Hysterical (1983)

Article 4602 by Dave Sindelar
Date: 8-8-2014
Directed by Chris Bearde
Featuring Bill Hudson, Mark Hudson, Brett Hudson
Country: USA
What it is: Horror comedy

A writer of trashy novels tries to get away from his life by moving to an isolated Oregon seaside community. However, when he moves into a haunted lighthouse, a ghost resurrects the corpse of an old lover who begins running amuck, turning the townspeople into zombies.

This movie stars the Hudson Brothers, a musical group from the seventies who had a few hits and hosted a variety show at one point. From the looks of it, they also fancied themselves as a comedy group, because that’s how they’re showcased here; though there is a bit of music in the movie, they only sing one brief number and they remain on the fringes of the only major musical number in the movie. The movie is a parody of horror movies, with references to THE EXORCIST, JAWS, RAIDERS OF THE LOST ARK, CHARIOTS OF FIRE, any number of zombie movies and anything else that happens to cross their path. To these eyes, the movie is largely a chaotic mess; though the occasional moment works, it mostly comes off as confusing. The weak direction is a major problem; Chris Bearde seems to have been best known as a producer of variety shows, and this is his sole directorial effort. He shows little ability in establishing a coherent mood or keeping things focused. There’s quite a few of name actors popping up here, most of whom are wasted, though I will admit a little fondness at seeing Dracula played by Charlie Callas and Richard Kiel as the resurrected corpse named Captain Howdy. For me, the biggest surprise is that this movie actually has a rating on IMDB above 5.0, and I had to scan through a few of the user reviews to realize that the movie has garnered a bit of a cult following over the years. The most impressive moment here is the big musical number featuring dancing zombies (probably inspired by MICHAEL JACKSON’S THRILLER), and even that is a mess around the edges. If you’re part of the cult following for the movie, you already know how you feel about it; for the rest of us, it is a confused mess.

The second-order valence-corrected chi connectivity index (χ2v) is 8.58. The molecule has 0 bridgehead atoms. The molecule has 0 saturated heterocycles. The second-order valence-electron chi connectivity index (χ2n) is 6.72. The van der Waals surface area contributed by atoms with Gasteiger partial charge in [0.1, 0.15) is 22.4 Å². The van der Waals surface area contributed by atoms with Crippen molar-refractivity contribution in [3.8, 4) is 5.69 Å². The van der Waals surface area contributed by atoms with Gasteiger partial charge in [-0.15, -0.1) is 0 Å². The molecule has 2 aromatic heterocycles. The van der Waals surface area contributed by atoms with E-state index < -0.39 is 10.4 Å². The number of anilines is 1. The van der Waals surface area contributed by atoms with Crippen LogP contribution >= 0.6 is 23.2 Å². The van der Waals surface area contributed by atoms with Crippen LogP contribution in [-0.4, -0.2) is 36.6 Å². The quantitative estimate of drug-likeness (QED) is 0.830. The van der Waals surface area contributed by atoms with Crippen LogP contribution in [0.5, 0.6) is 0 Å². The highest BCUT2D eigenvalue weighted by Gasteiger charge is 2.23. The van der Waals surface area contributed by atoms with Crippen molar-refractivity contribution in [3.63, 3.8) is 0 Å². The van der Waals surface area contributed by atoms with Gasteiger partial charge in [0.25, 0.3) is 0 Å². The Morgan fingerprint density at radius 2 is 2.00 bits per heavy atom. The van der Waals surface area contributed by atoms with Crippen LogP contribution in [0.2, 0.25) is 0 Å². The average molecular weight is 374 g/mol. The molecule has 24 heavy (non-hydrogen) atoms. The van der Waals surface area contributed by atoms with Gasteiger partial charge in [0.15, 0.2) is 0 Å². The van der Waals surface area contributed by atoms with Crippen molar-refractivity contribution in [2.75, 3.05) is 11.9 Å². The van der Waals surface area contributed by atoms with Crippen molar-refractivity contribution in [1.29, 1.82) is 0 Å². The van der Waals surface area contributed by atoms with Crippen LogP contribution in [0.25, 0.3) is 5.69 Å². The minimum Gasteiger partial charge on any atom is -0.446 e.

NOTE Someone pointed out that this movie actually came before MICHAEL JACKSON’S THRILLER; therefore, if there was an influence, it must have gone in the opposite direction. Now THAT is mind-blowing.

Abou Ben Boogie (1944)

Article 4601 by Dave Sindelar
Date: 8-7-2014
Directed by Shamus Culhane
Voice cast unknown
Country: USA
What it is: Swing Symphony cartoon

A dancing girl sings the title song in an Arabian nighclub.

I’ve now returned to the Walt Lee book in my compilation of my movie hunt lists, and this increases the number of cartoons I’ll be watching in the near future, as that is one of the only sources I have that lists many of these. Most cartoons have a certain amount of fantastic content to them simply due to the fact that they defy so many physical laws; in this cartoon, a pianist plays his tunes on a roll of paper, which is then cut up into paper men that dance. There’s also a lot of exaggerated reactions to the sexy dancer (eyes getting impossibly big, etc.). The cartoon has the usual structure for these song-oriented ones; the first half is an assortment of gags involving Arab stereotypes, and the second half is the song itself. The most striking thing about this cartoon is the design of the title character, who appears halfway through the song; the outline of the character resembles the style that was used by UPA during the fifties, and that makes this cartoon a little ahead of its time. All in all, this cartoon is fairly decent, though it does overuse a running gag involving the accidental kissing of camels.